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This Perfect Day "C-60"; The Beatifics "How I Learned to Stop Worrying."

By Michael Henningsen

MARCH 2, 1998: 

Alibi Rating Scale:
!!!!!= Excellent
!!!!= Good
!!!= Fair
!!= Poor
!= Awful



This Perfect Day C-60 (Soap/Epic)

A couple years ago, the Alibi gave a positively scathing review to the Cardigans' U.S. debut, Life, calling it "a giant booger in the face of modern music." I really wish I could sit down with the reviewer and a big stack of Petula Clark, Astrud Gilberto and circa-1983 Cherry Red Records' albums and say: "See, this is what they're doing. Sorry it's not punk enough for you, but that doesn't invalidate it, OK?"

Sweden has a consistently brilliant pop scene, but it's mostly stayed underground over here. And it's varied, too: The Cardigans blaming it on the bossa nova, Komeda's arch lyrics and Stereolab-meets-Morricone tunes, Cloudberry Jam's superlush neo-Bacharach and the Wannadies' straight-ahead power pop. Then there's the manic-depressives in This Perfect Day.

This Perfect Day are the least "Swedish" of current Svenska popsters. Given one listen, you'd most likely guess they were yet another new post-Blur Britpop group. Singer Mats Eriksson even sounds kinda like Damon Albarn without the Paul Weller-derived vocal affectations. Meanwhile, the shuffling beat, guitar explosions and trumpet accents of the first single, "Down On My Knees," suggest what Oasis might sound like if they had talent for anything besides Beatles plagiarism.

C-60, the band's fourth album, features a dozen catchy pop songs given depth and weight by smart production touches (whining Moog on "Fishtank," horns on "So Naive," handclaps and harmonies everywhere) and a super-compressed sound favored by guitarists Rickard Johansson and Ove Markstrom that gives nearly every song an exciting contents-under-pressure edge. Titles like those above and the equally power-of-positive-thinking "Young and Stupid," "Break My Arm" and the ironically joyous "In Two Weeks You Will Be Forgotten" (probably the best song on the album) add to the, erm, fun.

Bouncy pop and dark lyrics often mesh extremely well--check out any Heavenly album! C-60 is a great addition to the Happy Music for Sad People canon, but bleak lyrics usually stand out in greater relief if there's some humor or other lightness mixed in with them, which forces me to dock This Perfect Day half a cuppa joe. !!!1/2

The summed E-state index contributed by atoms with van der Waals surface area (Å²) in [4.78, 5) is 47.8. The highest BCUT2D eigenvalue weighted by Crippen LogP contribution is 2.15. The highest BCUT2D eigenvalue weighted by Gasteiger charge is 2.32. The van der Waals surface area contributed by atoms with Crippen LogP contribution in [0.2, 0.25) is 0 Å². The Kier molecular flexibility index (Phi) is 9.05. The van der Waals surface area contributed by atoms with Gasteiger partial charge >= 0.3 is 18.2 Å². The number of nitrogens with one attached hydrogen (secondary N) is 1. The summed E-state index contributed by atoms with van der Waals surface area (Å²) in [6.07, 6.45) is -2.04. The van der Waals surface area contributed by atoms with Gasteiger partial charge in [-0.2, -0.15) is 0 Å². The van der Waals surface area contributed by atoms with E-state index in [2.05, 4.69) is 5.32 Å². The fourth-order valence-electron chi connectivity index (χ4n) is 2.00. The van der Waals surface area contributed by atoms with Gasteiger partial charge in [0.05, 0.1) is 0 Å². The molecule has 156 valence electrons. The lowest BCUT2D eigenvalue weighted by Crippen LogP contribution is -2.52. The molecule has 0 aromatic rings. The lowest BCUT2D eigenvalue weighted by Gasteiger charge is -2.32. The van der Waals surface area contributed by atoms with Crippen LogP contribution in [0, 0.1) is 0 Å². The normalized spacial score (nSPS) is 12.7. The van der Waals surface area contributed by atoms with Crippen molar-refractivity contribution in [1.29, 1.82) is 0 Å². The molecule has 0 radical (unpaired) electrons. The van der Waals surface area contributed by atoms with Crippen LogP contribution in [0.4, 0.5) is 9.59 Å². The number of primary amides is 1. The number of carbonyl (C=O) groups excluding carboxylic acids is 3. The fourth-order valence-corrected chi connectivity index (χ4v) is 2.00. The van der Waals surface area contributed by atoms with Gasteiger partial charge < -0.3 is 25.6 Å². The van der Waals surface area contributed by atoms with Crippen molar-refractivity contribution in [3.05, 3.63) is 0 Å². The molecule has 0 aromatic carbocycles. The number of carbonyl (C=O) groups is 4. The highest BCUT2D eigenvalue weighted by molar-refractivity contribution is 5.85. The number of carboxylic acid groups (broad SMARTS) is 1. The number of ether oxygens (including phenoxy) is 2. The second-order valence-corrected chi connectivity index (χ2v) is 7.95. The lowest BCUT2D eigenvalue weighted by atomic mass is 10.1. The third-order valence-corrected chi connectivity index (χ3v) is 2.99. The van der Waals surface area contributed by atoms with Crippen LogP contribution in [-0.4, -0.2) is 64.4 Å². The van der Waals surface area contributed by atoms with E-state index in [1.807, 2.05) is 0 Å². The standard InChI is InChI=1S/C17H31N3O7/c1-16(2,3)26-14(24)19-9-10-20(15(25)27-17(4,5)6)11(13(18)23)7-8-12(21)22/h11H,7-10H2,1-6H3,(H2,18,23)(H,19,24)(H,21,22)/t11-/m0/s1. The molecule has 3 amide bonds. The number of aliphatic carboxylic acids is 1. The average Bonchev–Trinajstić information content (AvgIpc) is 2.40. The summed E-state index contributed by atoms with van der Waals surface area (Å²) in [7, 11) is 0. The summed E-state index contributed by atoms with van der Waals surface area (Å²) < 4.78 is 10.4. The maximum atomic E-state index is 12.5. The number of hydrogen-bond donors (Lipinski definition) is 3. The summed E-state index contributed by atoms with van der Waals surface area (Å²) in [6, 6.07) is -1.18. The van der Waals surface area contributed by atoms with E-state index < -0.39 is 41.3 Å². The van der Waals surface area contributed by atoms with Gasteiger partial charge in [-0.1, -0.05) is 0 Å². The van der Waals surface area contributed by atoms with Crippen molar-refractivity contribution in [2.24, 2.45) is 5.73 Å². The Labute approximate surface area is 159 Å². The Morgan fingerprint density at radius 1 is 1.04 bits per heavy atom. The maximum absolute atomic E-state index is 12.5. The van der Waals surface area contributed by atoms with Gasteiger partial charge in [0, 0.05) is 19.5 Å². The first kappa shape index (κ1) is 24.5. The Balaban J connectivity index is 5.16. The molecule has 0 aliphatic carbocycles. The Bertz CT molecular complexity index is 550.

The Beatifics How I Learned to Stop Worrying

Eleven of you out there reading this--and you know who you are--have bragging rights now. In the future, when the Beatifics come up in conversation, you can say "Aw, I saw them when there were only 12 people there."

And we'll be saying this a lot in the years to come, because The Beatifics are going to be stars. Not top-10 MTV-friendly kinda stars, but in our little power-pop world, The Beatifics will be huge. Anyway, they'll be at least as big as the Posies, and unlike the Posies, they're not going to start sucking anytime soon.

How I Learned to Stop Worrying is a damn fine debut, full of choruses that scream "Listen to me or I'll tear your fucking throat out" mixed with big crunchy guitar riffs that won't leave your head for days and lighter-than-air harmonies that'll give you chills.

Henny asked in these very pages a few weeks back, "What is power pop?" I got yer power pop right here, pal. It's instructive to think of power pop as a big ol' musical Tootsie Roll Pop: a hard candy shell covering a sweet 'n' gooey center.

There's not a single duff track on this 11-song CD, but unlike some other recent power pop bands (the dull and uninspired Material Issue, the sometimes-clinical Sneetches or even the frustratingly perfect Shoes), the Beatifics know the power of dynamics. Effortlessly mixing full-on rockers (the Mary Tyler Moore-inspired--they're from Minneapolis, afterall--opener "Almost Something There") with Beatles-by-way-of-early-Elvis-Costello pop ("This Year's Jessica") with stops along the way for the downright alt-countryish "Crazy Lovesick Heart" and the ironically Husker-Du-ish "Green Day Rising," How I Learned to Stop Worrying neatly sidesteps the "Oh, more pretty harmonies and loud guitars ... how nice!" feeling that you get from less-inspired power-pop albums. It may be too soon to put the Beatifics in the pantheon, but one more album like this and several hundred people in the greater Albuquerque area will be claiming to have seen them when there were only 12 people there. !!!!1/2


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